Long-term Bacon’s Rebellion readers familiar our Smart-Growth-for-Conservatives critique of Virginia land use and development policies will be right at home with this study. The report blames “restrictive local development and land use policies that reflect opposition to high-density, multi-family urban growth in favor of low-density, single-family, suburban sprawl.” Offending policies include:

  • Zoning restrictions, which create a shortage of zoned, high-density sites;
  • Escalating and misaligned fee structures, such as impact and linkage fees;
  • Poorly calibrated inclusionary housing requirements; and
  • Lengthy review processes that invite gaming and abuse by growth opponents that can delay projects, create unpredictability, reduce incentives to invest and increase the per-unit cost of development.

Not only do dysfunctional housing markets produce fewer units than would be supported by demand, according to the report, they produce units in the wrong locations. The market for housing in walkable, high-density, high-value urban areas is significantly under-served, while housing continues to be built in lower-density suburban communities with a backlog of land zoned for residential.

Average change in home prices by county, 2000-2016.

The study advocates a loosening of anti-development restrictions to encourage  a “smart growth” model of growth that promotes high-density residential development in major transportation corridors. Benefits will include increasing the housing supply, exploiting existing infrastructure, and increasing tax yields to local governments. Four broad tools would achieve these aims:

  • By-right approval. Establish “by right” high-density residential development in a half-mile radius around a transit station (roughly 5 percent of a metropolitan region’s land area).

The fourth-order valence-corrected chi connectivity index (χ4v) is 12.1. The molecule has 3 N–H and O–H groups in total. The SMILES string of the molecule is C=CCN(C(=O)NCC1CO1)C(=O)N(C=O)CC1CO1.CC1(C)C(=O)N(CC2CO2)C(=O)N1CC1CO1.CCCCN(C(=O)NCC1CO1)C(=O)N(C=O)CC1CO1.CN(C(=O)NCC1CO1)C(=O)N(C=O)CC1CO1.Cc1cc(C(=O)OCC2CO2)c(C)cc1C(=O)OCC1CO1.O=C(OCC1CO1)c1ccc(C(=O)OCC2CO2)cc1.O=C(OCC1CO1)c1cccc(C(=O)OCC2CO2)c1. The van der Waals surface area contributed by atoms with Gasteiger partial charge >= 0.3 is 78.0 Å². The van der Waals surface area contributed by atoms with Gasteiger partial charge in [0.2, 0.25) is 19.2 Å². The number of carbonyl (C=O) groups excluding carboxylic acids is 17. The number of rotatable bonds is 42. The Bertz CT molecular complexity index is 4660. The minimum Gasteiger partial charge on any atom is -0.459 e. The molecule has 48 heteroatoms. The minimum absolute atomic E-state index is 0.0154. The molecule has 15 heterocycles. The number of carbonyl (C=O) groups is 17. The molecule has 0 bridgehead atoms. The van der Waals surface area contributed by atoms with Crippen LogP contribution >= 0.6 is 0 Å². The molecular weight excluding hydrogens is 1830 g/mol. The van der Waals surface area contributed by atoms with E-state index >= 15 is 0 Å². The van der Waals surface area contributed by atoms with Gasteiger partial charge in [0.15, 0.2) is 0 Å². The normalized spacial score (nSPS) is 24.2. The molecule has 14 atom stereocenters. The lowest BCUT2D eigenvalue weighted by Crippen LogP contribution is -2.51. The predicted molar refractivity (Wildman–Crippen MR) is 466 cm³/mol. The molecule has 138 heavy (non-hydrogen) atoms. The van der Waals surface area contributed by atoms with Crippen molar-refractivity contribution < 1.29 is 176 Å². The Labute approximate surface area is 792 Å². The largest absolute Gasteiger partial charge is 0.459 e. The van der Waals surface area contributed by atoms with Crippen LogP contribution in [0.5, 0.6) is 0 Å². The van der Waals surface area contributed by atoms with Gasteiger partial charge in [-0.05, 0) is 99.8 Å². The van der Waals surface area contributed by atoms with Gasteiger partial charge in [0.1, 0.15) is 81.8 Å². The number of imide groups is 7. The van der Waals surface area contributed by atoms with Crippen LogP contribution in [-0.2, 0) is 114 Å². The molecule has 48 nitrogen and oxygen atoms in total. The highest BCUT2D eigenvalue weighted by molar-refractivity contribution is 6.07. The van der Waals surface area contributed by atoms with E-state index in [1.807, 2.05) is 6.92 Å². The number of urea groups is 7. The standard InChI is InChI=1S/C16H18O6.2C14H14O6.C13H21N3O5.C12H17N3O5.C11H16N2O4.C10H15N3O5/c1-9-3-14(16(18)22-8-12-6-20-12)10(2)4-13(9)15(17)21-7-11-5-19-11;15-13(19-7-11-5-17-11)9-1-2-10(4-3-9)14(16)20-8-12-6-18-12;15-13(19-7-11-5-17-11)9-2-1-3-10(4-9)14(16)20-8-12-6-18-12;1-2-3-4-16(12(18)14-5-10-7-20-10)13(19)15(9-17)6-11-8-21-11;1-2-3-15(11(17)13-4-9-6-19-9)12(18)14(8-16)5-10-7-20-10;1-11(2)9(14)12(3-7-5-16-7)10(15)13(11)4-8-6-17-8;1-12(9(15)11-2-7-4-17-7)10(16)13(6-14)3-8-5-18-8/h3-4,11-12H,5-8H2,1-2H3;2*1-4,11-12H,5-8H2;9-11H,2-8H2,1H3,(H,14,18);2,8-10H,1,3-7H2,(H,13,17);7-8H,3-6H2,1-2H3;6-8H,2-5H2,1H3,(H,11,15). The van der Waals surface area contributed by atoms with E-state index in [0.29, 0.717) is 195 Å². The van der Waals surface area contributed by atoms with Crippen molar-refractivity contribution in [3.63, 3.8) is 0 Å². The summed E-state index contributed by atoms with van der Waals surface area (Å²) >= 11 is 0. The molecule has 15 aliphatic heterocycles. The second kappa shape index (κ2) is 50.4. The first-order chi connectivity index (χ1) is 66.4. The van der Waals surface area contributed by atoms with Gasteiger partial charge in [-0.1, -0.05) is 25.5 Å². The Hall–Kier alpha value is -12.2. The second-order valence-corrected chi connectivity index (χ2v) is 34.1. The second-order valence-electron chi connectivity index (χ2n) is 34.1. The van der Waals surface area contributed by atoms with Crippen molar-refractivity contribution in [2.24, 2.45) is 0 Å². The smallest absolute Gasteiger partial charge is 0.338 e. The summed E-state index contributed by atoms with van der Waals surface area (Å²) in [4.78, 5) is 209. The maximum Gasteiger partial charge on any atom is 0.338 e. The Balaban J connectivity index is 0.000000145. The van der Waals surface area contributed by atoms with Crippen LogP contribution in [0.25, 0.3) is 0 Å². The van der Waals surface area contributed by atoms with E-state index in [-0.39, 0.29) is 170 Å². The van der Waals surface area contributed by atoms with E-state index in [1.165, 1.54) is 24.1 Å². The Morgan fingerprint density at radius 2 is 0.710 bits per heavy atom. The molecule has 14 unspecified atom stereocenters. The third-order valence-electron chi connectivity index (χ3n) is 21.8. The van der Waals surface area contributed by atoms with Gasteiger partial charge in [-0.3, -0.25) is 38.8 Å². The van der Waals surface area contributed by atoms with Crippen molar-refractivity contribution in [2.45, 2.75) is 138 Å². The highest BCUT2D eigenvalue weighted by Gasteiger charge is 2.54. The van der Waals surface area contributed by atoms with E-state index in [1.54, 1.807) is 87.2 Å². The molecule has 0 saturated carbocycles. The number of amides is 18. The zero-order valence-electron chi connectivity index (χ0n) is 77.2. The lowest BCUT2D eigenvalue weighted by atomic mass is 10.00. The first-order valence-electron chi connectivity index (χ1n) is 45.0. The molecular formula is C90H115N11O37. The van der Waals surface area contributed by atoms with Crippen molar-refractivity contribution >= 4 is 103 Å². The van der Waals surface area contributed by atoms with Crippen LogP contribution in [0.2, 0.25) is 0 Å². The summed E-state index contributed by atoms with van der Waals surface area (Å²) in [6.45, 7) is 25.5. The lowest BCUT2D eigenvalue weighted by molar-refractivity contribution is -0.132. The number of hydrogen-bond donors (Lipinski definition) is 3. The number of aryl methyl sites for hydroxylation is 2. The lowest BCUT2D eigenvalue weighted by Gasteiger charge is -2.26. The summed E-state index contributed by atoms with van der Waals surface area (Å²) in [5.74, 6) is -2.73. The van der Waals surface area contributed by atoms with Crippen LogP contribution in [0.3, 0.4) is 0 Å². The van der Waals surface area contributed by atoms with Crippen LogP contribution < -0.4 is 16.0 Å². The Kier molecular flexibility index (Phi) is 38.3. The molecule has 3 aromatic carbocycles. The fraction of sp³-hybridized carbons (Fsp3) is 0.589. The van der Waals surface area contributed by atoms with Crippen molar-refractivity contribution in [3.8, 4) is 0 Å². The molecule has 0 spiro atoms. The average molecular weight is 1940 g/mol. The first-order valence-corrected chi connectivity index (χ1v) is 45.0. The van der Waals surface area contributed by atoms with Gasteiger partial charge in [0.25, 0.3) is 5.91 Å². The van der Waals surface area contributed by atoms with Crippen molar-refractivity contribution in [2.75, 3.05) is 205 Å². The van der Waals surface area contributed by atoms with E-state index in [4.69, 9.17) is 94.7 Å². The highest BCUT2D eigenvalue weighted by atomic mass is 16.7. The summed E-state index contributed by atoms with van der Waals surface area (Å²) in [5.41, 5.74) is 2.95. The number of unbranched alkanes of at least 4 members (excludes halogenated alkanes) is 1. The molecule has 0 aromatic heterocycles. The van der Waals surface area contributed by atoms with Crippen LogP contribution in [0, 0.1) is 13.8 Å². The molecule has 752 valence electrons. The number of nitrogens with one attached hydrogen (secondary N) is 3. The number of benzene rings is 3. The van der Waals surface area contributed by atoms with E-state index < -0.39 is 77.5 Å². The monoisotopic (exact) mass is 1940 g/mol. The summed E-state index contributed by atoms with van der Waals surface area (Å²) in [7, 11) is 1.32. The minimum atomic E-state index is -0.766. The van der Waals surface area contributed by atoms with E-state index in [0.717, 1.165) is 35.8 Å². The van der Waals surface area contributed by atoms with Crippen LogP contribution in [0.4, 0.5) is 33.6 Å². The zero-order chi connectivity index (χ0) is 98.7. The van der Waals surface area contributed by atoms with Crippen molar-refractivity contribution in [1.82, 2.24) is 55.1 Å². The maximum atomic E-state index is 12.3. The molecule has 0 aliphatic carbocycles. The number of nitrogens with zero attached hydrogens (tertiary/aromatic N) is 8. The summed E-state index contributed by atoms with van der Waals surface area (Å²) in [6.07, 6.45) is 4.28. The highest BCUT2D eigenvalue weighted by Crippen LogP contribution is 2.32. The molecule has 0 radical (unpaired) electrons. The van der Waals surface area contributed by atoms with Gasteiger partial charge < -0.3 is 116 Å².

• Impact fee recalibration. Recalibrate impact fees to reflect actual costs of infrastructure service for high-density development.
  • Property tax abatement. Use property tax abatement as a gap financing tool to enable denser and more affordable housing production.
  • Value capture. Establish mechanisms to capture value created through up-zones and tax abatement investments to be used as dedicated funding for a range of housing programs.

Clearly, Virginia has a lot of work to do. We’re not as bad as the West Coast, the Northeast, or even our neighbor to the north, Maryland, but we’re the worst state in the Southeast (excepting Florida). The cost of housing is harming our economic competitiveness and hindering our ability to adapt to economic circumstances.

One of the ways to address rural poverty in Virginia, for instance, would be to encourage unemployed or under-employed workers in small towns and countryside to migrate to metropolitan areas offering better employment opportunities. When local governments in metro areas restrict housing development, they block this migration. Lower-income Americans literally can’t afford to make the move. The result is the worst of both worlds: sub-par employment opportunities in rural areas combined with job shortages in the major metros.